More than three decades after Bryant Street became the nation's first "bicycle boulevard," Palo Alto officials are preparing to extend the popular bike route to the southernmost reaches of the city.
Under a new proposal that the Planning and Transportation Commission reviewed and unanimously endorsed Wednesday night, a host of new traffic-calming measures would be installed between the bike boulevard's current terminus at East Meadow Drive and the Mountain View border.
The southern segment of Bryant (as well as other area streets that will be part of the new boulevard) will be equipped with bulb-outs, traffic circles, shared-lane markings and raised sidewalks. Stop signs will be removed at numerous intersections to facilitate a smoother ride for bicyclists. And new signs will be installed along the route to guide south-bound cyclists toward Redwood Circle, Carlson Court and other neighborhood streets before the boulevard terminates at San Antonio Road.
The result will be the biggest transformation of Palo Alto's signature bike boulevard since 1982, when Bryant Street received that designation.
Today, a bicycle boulevard is defined in the Comprehensive Plan as a "low volume through-street where bicycles have priority over automobiles, conflicts between bicycles and automobiles are minimized, and bicycle travel time is reduced by the removal of stop signs and other impediments to bicycle travel."
Joshuah Mello, the city's chief transportation official, said the objective is to improve the connection between north and south Palo Alto and create a new route for bicyclists en route to Cubberley Community Center, the San Antonio Caltrain station, and the new Google development called "The Rails," which is located in Mountain View across San Antonio.
"This is a pretty significant connection south from the existing Bryant Street bike program," Mello said.
The commission voted 6-0, with Eric Rosenblum absent, to support the proposed concept for the 1.3-mile route that includes Bryant Street and small portions of Redwood Circle, Carlson Court, Ely Place, Duncan Place, the crossing over Adobe Creek, Creekside Drive, Nelson Drive, Shasta Drive and MacKay Drive.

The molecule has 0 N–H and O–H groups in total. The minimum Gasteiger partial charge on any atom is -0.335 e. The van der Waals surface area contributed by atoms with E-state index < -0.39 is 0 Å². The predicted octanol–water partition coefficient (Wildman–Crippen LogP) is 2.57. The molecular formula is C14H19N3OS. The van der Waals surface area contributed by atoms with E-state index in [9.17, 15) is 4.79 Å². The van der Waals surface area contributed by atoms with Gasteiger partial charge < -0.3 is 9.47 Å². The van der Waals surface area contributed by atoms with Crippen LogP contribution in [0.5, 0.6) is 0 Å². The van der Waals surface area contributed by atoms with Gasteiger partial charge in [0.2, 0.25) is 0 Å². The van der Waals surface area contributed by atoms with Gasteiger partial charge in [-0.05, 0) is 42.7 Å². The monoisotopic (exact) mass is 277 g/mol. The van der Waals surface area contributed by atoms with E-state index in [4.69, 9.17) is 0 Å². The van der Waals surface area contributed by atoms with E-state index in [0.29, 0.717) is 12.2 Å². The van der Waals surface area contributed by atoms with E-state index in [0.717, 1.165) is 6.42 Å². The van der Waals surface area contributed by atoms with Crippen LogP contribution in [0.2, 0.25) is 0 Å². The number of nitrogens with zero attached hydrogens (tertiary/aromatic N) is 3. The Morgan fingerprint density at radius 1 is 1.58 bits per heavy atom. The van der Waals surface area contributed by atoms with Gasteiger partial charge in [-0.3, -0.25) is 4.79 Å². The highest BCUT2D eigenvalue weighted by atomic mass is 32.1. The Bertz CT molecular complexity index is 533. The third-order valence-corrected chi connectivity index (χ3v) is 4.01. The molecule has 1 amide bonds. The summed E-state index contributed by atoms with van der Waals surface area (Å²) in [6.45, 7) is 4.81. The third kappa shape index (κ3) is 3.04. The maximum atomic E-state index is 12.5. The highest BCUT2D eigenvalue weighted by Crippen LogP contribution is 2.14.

Improvements include a flashing beacon light at the East Meadow Drive intersection that would be activated by bicyclists; curb extensions and an intersection reduction at Redwood Circle; a new traffic circle at Redwood and Carlson Court; and an extended green light at the intersection of Carlson and Charleston Road.
Curb extension would be added to Duncan Place and Creekside Drive to create an easier pathway toward the Adobe Creek Bridge, which connects the two streets. Adobe Creek bridge would be made more visible to bicyclists through curb extensions at both streets.
The commission was generally supportive of the plan, though some members offered some concerns about particular elements of the plan.
Commissioner Asher Waldfogel said that, overall, he loves the concept, though he also wondered if the planners are trying to do too much in a part of the city not known for being particularly busy.
"This seems like a lot of engineering to separate cars and bicycles at this utilization rate," Waldfogel said.
Commissioner Przemek Gardias questioned the need to remove the stop signs, noting the movement elsewhere to allow the "Idaho stop," where bicyclists treat stop signs as yield signs. The rule, which is currently legal only in Idaho, has recently spurred debate among San Francisco's transportation efforts, with biking aficionados calling for the city to make the switch.
Gardias noted that by removing stop signs, the city isn't just providing a smooth ride for bicyclists but also allowing cars to go faster.
"Is it really worth the effort to remove the stop signs and then have the potential risk of cars not stopping where they should be stopping?" Gardias asked.
Mello assured him that the other road amenities including traffic circles and "impeller" devices (rectangular obstructions that function much like traffic circles) will be installed to ensure cars slow down, even without stop signs. For example, at the intersection of Carlson Court and Ely Place, the all-way stop would be removed and replaced with an impeller device and yield signs, along with wayfinding signs and sharrows markings.
"At every point we're recommending removing stop signs, we're recommending traffic calming traffic circle, impeller devices or curb extensions," Mello said. "We don't want to increase the motor vehicle speeds but we also don't want bicyclists stopping every couple of blocks."
The city's ultimate goal, Mello said, is to "get away from the stop-and-go movement to a more moderated flow of 15 to 20 mph."
"That's how we will design the corridor moving forward," Mello said.
The Bryant Street boulevard is one of about 20 bike projects included in the city's 2012 bike master plan. The City Council has budgeted $20 million for bike improvements in its 2014 infrastructure plan. It also has $11.6 million in a reserve for bicycle and pedestrian improvements, according to a report from the Department of Planning and Community Environment.